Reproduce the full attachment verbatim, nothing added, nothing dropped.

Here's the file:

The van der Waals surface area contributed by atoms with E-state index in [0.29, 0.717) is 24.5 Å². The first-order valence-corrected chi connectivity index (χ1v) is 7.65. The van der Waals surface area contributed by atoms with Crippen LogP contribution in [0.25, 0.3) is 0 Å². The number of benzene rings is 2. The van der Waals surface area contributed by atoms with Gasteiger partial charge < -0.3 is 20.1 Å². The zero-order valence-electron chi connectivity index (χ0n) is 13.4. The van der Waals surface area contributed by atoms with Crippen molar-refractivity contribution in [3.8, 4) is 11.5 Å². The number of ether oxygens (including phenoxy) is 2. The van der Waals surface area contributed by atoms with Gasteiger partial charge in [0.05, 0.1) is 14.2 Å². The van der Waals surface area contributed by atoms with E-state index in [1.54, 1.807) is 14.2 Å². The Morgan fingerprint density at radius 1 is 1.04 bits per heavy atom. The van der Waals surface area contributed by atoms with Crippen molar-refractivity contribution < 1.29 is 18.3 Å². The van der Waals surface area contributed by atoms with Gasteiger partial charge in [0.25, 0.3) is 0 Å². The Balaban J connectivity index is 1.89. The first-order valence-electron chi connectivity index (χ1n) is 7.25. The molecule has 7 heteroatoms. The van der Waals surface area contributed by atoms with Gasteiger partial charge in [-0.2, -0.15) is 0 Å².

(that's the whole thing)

The van der Waals surface area contributed by atoms with E-state index in [0.29, 0.717) is 24.5 Å². The first-order valence-corrected chi connectivity index (χ1v) is 7.65. The van der Waals surface area contributed by atoms with Crippen LogP contribution in [0.25, 0.3) is 0 Å². The number of benzene rings is 2. The van der Waals surface area contributed by atoms with Gasteiger partial charge < -0.3 is 20.1 Å². The zero-order valence-electron chi connectivity index (χ0n) is 13.4. The van der Waals surface area contributed by atoms with Crippen molar-refractivity contribution in [3.8, 4) is 11.5 Å². The number of ether oxygens (including phenoxy) is 2. The van der Waals surface area contributed by atoms with Gasteiger partial charge in [0.05, 0.1) is 14.2 Å². The van der Waals surface area contributed by atoms with E-state index in [1.54, 1.807) is 14.2 Å². The Morgan fingerprint density at radius 1 is 1.04 bits per heavy atom. The van der Waals surface area contributed by atoms with Crippen molar-refractivity contribution < 1.29 is 18.3 Å². The van der Waals surface area contributed by atoms with Gasteiger partial charge in [0.25, 0.3) is 0 Å². The Balaban J connectivity index is 1.89. The first-order valence-electron chi connectivity index (χ1n) is 7.25. The molecule has 7 heteroatoms. The van der Waals surface area contributed by atoms with Gasteiger partial charge in [-0.2, -0.15) is 0 Å².